Is the inside of the wrist a safe site to start an IV

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    Hello fellow nurses, I am somewhat of a new RN, almost a year, and work at a SNF/LTC facility. Our patients are challenging for IV starts for a variety of reasons and finding a site is often difficult. I do always see veins in the inside of the wrist (distal anterior wrist) but I never start it there even if it is the only "good looking vein" simply because I never see patients with an IV started in that spot. I know it should be avoided since it is a place the patient will often bend, but are there other contraindications to starting and IV at this site? Is the inside of the wrist a safe site to start an IV ?

    I found an article on the internet that the first 3 inches of the inside of the wrist should not be used because there is a risk of hitting a nerve and causing permanent nerve damage. Dose any one know if this is true?
  2. 5 Comments so far...

  3. 0
    I don't have an intelligent answer, I don't know. Have never tried the area, sounds too painful!! Yikes!
  4. 0
    that is the rationale, as i remember
    Quote from whereisrebecca
    Hello fellow nurses, I am somewhat of a new RN, almost a year, and work at a SNF/LTC facility. Our patients are challenging for IV starts for a variety of reasons and finding a site is often difficult. I do always see veins in the inside of the wrist (distal anterior wrist) but I never start it there even if it is the only "good looking vein" simply because I never see patients with an IV started in that spot. I know it should be avoided since it is a place the patient will often bend, but are there other contraindications to starting and IV at this site? Is the inside of the wrist a safe site to start an IV ?

    I found an article on the internet that the first 3 inches of the inside of the wrist should not be used because there is a risk of hitting a nerve and causing permanent nerve damage. Dose any one know if this is true?
  5. 1
    In 2011 the Infusion Nurses Society changed their recommendation about this area. It is 33IA and states " Avoid the lateral surface of the wrist for approx 4-5 inches b/c of the potential for nerve damage". They are referring to the area and vein jokingly called the" interns vein" b/c on autopsy they have found that the radial nerve crosses over the vein in 3 places so the potential to hit that nerve is fairly high. Nerve damage can cause chronic pain syndromes (regional pain syndromes and such) and many a patient has sued and won due to having to deal with chronic pain.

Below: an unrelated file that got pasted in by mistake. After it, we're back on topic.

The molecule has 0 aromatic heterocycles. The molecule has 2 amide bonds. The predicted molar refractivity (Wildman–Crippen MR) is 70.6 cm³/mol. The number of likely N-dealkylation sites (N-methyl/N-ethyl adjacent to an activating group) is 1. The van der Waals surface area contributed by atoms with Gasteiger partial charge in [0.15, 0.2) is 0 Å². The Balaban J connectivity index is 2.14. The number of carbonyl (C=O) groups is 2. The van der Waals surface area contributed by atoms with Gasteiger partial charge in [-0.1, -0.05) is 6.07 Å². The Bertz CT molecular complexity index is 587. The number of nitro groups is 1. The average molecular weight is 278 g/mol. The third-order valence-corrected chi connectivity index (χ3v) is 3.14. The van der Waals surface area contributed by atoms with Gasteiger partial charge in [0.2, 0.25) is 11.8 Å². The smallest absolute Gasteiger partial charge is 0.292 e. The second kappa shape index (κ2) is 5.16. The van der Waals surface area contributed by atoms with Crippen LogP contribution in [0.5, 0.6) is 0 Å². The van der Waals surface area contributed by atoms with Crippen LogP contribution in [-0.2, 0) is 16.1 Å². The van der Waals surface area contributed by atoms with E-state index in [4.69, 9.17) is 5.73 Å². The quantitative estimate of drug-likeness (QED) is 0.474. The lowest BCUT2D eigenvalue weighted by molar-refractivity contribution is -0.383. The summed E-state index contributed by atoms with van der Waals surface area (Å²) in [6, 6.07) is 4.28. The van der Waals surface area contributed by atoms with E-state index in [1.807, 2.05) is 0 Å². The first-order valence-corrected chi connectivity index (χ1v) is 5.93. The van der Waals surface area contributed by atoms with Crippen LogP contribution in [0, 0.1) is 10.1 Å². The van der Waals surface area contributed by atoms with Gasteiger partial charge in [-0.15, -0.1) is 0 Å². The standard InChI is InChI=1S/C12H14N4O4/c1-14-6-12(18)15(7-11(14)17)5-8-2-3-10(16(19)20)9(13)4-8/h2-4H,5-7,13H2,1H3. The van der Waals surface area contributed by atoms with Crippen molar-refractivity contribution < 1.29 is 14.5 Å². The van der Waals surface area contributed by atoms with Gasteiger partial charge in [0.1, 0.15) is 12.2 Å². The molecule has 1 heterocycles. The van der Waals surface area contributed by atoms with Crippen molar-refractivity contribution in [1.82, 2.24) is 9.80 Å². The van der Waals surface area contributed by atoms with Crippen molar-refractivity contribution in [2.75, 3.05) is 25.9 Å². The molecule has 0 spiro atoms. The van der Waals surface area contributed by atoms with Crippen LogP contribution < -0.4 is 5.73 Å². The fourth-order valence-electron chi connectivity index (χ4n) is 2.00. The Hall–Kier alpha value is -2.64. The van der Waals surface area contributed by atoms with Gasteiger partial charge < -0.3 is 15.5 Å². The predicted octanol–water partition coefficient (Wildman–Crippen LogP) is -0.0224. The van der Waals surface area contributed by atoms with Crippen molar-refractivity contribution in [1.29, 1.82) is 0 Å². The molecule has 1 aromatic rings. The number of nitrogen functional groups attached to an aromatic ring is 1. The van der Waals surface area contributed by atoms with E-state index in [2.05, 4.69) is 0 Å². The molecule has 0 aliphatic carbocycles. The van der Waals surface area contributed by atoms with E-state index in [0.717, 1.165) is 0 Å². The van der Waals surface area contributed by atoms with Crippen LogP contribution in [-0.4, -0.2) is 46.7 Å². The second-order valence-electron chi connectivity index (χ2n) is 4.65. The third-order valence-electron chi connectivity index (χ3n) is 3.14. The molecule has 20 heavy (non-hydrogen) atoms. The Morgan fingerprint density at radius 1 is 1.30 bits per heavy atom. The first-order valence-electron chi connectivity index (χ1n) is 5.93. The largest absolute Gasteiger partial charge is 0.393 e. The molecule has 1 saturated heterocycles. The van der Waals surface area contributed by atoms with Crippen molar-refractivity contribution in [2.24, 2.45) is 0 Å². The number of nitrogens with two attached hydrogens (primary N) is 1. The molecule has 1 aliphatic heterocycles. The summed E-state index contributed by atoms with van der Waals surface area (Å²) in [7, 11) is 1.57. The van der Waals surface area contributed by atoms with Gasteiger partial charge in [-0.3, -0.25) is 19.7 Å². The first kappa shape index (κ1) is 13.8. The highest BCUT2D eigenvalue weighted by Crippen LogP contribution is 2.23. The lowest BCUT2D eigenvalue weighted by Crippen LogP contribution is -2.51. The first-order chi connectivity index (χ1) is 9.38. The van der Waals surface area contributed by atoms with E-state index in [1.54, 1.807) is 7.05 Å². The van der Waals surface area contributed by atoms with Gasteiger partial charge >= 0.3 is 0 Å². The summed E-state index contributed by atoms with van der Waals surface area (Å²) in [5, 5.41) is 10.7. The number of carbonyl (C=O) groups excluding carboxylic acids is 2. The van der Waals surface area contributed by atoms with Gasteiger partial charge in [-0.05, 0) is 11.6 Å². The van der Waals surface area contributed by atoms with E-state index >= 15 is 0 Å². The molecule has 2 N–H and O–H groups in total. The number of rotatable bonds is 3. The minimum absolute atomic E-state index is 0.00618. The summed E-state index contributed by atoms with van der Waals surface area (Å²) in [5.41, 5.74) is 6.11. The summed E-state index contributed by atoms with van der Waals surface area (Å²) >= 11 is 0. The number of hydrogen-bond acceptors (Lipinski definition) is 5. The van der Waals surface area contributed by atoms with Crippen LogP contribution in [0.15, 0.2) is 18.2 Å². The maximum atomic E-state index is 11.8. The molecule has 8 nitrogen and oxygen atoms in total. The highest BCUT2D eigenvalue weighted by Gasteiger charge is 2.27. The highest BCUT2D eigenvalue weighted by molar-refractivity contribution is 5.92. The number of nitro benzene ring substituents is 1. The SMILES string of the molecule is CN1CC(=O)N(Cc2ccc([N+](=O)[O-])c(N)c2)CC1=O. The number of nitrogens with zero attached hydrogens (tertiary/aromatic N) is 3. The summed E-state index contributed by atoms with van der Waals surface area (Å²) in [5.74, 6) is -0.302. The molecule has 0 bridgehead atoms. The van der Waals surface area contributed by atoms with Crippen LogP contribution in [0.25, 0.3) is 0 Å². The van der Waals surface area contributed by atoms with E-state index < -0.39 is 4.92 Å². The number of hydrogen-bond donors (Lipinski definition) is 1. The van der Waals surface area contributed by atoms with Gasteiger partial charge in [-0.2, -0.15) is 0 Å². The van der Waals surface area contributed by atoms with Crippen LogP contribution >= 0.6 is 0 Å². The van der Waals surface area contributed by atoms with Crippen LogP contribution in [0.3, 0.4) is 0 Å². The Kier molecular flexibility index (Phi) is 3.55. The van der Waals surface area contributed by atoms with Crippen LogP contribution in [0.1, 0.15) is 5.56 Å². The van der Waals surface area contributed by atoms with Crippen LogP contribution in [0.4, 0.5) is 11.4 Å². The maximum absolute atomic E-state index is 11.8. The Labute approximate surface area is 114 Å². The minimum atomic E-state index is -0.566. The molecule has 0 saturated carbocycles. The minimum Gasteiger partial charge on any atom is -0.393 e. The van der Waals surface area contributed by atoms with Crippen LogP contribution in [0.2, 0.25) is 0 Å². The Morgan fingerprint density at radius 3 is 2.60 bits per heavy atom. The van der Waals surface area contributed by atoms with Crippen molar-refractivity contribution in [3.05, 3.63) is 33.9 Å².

The volar wrist is also a very vulnerable area and it it also painful so yes it should be avoided as well. it is also an area of flexion which will increase the rate and severity of phlebitis and leaking at the site.

    If you ever do hit a nerve with the point of your needle...immediately pull it out. The patient will report feeling an electric shock sensation. That usually solves the problem but with IV sites if the nerve sustains prolonged pressure or irritation the pain can become chronic. We have to be extremely careful when placing PICCs especially though the brachial vein as there is a rather large nerve and nerve bundle there. We have even had to remove a PICC on a few occasions b/c we determined the PICC was irritating the nerve there.

    It is tempting to use the wrist sites..but STOP yourself as many of the lawsuits related to IV therapy have been caused by IV statts in that location. better to spend the extra time looking for a better location.
    SeaH20RN likes this.
  6. 0
    So, this precludes using the "snuff pocket" too. oh well, good to know.
    Quote from iluvivt
    In 2011 the Infusion Nurses Society changed their recommendation about this area. It is 33IA and states " Avoid the lateral surface of the wrist for approx 4-5 inches b/c of the potential for nerve damage". They are referring to the area and vein jokingly called the" interns vein" b/c on autopsy they have found that the radial nerve crosses over the vein in 3 places so the potential to hit that nerve is fairly high. Nerve damage can cause chronic pain syndromes (regional pain syndromes and such) and many a patient has sued and won due to having to deal with chronic pain.

    The volar wrist is also a very vulnerable area and it it also painful so yes it should be avoided as well. it is also an area of flexion which will increase the rate and severity of phlebitis and leaking at the site.

    If you ever do hit a nerve with the point of your needle...immediately pull it out. The patient will report feeling an electric shock sensation. That usually solves the problem but with IV sites if the nerve sustains prolonged pressure or irritation the pain can become chronic. We have to be extremely careful when placing PICCs especially though the brachial vein as there is a rather large nerve and nerve bundle there. We have even had to remove a PICC on a few occasions b/c we determined the PICC was irritating the nerve there.

    It is tempting to use the wrist sites..but STOP yourself as many of the lawsuits related to IV therapy have been caused by IV statts in that location. better to spend the extra time looking for a better location.
  7. 0
    LOL, whether its recommended or not, no way in HE.. would I let anyone start an IV for me there, ergo, I would never do that to a patient!


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